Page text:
Stress is one of those things – it creeps up when we least expect it, but also when we don’t need it, too.
As with many things in life, it’s not usually just one thing that leads us to feeling stressed, when stress hits, it’s usually an accumulation of small things, that all club together and work against us.
What is worse, is that sometimes it can become difficult to openly talk about the things that are bothering us as we worry that we will face judgement from others, or we simply don’t want to burden somebody else when they have their own problems to deal with.
Bad stress can be both physically and mentally harmful to the body and should never be dismissed or ignored, but you can manage this yourself, and you can do so very effectively.
1. The first thing is acknowledging you are actually stressed- It is very easy to ignore the first warning sign of stress. Maybe you are feeling more irritable than usual, or perhaps you aren’t sleeping very well. Your appetite may have dwindled, or it may have gone the opposite way and increased. The most important thing when it comes to stress is noticing the first warning signs, as long periods of stress can lead to depression.
Nobody is exempt from depression, and it does not discriminate.
By acknowledging your stress at the first signs, you can then begin to do things to combat it and make yourself feel better.
2. Erase those Irrational thoughts- Irrational thoughts stem from feeling vulnerable about a situation, and instead of having a logical thought process, the mind jumps into survival mode and thinks of all the scenarios that could go wrong. These thoughts are illusions, and instead of helping, they bring on anxiety and stress. These kinds of thought processes can trigger depression in the long run.
3. Stop making excuses – Sometimes you are your own worst enemy.
I have sat down with many clients over my career and quite often, they have an excuse for everything. It is very important to take ownership and if you can’t get to that point, you won’t be able to move on from your current state of thinking.
You can’t do the same things time and time again and expect different results – you have to change habits and attitude.
A common excuse is “I don’t have time.”
The answer to that is make time. We can always spare an hour for ourselves, at the absolute least.
4. Write it down and then dump it – Journaling is a very effective way of letting go of the things that have left you feeling emotionally unbalanced. Sometimes, we find it hard to admit when something has impacted us, but if you find yourself reliving a situation, then chances are it has impacted you.
A good way of mentally letting go of this situation is by writing it down and being specific about how it made you feel. Be honest and don’t dismiss any emotion that you feel – it’s all important.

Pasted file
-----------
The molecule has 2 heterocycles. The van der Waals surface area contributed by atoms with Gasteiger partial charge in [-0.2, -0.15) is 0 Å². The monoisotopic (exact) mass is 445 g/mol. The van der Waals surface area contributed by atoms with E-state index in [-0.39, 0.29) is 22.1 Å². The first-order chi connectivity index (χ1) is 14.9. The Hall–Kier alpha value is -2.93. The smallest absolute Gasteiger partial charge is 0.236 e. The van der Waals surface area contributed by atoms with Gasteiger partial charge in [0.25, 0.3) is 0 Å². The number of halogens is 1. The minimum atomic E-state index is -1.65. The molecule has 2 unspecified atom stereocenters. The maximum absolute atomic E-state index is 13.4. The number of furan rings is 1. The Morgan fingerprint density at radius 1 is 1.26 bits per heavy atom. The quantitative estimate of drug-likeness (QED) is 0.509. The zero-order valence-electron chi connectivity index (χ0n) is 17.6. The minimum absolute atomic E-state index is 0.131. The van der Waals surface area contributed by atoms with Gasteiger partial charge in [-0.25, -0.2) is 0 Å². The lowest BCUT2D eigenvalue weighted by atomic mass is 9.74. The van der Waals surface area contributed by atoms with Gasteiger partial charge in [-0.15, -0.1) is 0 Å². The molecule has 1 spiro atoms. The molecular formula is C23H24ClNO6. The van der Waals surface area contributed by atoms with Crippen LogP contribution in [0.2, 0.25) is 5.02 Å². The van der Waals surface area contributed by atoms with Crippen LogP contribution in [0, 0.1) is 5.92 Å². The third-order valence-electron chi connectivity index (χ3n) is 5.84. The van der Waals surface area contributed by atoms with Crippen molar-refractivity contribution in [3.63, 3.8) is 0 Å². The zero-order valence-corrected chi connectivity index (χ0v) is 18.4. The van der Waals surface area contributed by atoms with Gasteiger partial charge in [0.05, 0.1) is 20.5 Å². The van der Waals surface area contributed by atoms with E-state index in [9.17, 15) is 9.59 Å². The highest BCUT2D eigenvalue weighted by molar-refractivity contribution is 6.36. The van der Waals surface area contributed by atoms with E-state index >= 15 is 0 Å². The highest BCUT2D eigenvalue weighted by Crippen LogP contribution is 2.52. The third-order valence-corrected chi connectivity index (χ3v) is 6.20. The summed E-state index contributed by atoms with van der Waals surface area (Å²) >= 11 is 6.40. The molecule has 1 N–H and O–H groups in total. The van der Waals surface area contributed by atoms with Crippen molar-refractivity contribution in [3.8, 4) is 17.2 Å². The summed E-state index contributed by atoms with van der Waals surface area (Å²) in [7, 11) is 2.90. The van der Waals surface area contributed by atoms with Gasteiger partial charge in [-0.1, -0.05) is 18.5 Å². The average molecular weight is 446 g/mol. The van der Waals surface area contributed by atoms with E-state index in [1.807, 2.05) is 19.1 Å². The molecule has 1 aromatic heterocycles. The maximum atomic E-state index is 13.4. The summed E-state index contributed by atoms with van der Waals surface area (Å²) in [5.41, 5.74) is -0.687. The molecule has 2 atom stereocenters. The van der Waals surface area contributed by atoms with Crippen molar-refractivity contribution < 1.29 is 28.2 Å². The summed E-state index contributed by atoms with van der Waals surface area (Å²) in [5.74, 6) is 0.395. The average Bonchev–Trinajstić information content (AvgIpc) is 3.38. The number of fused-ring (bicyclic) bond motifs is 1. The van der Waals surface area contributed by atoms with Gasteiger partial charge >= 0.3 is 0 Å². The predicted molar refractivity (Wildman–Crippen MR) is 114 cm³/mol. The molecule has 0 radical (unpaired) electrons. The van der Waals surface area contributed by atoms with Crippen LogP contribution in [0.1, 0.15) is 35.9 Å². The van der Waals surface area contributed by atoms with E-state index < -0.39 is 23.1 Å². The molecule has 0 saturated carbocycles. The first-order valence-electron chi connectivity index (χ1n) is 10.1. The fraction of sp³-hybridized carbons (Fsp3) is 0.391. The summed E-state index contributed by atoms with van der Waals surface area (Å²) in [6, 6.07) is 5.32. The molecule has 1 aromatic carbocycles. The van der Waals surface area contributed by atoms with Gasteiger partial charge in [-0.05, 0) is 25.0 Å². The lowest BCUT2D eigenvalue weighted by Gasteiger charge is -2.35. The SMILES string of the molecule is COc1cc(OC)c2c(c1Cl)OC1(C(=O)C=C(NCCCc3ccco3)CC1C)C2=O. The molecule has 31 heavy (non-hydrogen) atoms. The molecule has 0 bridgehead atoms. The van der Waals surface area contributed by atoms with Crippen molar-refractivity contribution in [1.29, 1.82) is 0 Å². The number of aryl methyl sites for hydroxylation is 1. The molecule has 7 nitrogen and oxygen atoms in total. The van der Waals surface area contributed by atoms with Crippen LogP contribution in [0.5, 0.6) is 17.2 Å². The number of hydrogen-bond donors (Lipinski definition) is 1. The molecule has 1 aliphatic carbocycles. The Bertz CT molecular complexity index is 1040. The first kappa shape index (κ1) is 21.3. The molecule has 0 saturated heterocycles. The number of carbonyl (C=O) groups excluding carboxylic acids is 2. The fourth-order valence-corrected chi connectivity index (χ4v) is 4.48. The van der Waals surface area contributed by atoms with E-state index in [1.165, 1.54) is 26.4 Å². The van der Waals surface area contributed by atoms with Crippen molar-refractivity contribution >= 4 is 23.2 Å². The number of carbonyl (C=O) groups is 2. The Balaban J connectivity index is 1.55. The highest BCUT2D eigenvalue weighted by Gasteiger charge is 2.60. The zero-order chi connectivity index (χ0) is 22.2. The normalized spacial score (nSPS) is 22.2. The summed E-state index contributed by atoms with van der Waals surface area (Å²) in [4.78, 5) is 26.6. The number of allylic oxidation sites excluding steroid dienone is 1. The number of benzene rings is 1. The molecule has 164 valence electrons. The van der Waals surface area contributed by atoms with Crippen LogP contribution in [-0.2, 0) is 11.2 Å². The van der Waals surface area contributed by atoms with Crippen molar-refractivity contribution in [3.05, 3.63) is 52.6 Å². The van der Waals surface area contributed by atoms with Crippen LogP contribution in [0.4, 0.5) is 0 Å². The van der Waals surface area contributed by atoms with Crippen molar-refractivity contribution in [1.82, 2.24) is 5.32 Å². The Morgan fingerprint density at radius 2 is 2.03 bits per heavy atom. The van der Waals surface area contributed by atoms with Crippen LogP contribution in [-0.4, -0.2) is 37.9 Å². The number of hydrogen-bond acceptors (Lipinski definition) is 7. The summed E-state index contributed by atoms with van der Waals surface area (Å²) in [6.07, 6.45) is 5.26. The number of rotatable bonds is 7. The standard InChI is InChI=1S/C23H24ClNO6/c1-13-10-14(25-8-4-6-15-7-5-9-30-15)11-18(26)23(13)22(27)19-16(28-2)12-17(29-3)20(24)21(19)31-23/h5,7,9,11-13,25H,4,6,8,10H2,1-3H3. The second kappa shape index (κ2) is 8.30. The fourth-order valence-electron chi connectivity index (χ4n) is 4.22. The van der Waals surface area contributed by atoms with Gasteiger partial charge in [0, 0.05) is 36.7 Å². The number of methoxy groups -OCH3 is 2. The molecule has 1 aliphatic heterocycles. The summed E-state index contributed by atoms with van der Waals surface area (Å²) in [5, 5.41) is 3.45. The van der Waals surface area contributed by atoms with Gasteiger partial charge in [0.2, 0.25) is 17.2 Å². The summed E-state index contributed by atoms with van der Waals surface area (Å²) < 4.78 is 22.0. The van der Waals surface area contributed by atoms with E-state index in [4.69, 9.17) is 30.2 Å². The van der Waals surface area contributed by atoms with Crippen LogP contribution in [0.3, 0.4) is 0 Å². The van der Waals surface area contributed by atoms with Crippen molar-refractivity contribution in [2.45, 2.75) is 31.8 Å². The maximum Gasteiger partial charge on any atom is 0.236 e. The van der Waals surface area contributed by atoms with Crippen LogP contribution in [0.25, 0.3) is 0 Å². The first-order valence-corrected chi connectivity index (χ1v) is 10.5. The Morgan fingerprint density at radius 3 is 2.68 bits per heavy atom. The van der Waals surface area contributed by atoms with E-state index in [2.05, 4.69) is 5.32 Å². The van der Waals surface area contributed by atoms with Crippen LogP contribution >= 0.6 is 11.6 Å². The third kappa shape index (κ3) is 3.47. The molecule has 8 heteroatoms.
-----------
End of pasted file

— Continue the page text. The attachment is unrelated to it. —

Here’s the best bit – once you’re done, rip it up and put it in the bin.
You’ve just let it go.
5. Exercise- don’t just think of the gym! Exercise is something that can be carried out in a number of ways, whether that be walking your dog or having a dance. It is important to find a plan that you enjoy and that works for you, as the moment this becomes a chore, it stops becoming a release.
6. Quietening the mind through meditation – Meditation has the ability to reduce anxiety, stress and help to find your inner calm. Quietening the mind stops racing thoughts and you can do this at any time of the day, as many times as you need to.
Meditation isn’t a quick fix, and it requires practice in order to really feel how powerful it is, but it will start to restore a sense of balance that will boost and support your wellbeing overall.
7. Switch up your routine – Changing the patterns of the way that you do things is a great way to refresh your daily routine and your mind. Whether it’s something simple like changing your normal route to work, or changing what you have your dinner, just swap from the mundane to something different. There are so many things that we can effortlessly change yet they can make a big difference.
8. Talk to someone – Understanding that you are never alone is crucial – there is always somebody that you can talk to and it is important to do this. Open up about what is going on internally, or you will find yourself asking questions and coming up with your own answers, which aren’t always right.
Assuming and thinking the worst is a natural, default human emotion, and we all do it, which is why a different standpoint is crucial. Other people can help to open up the rational part of the brain, but it is important to choose carefully.
Stress is hard, but the fact is, it is a part of daily life, and we don’t always have to view it with the utmost of negativity; Instead, we can see the good stresses that help us to boost our performance and manage the bad stresses with effective techniques.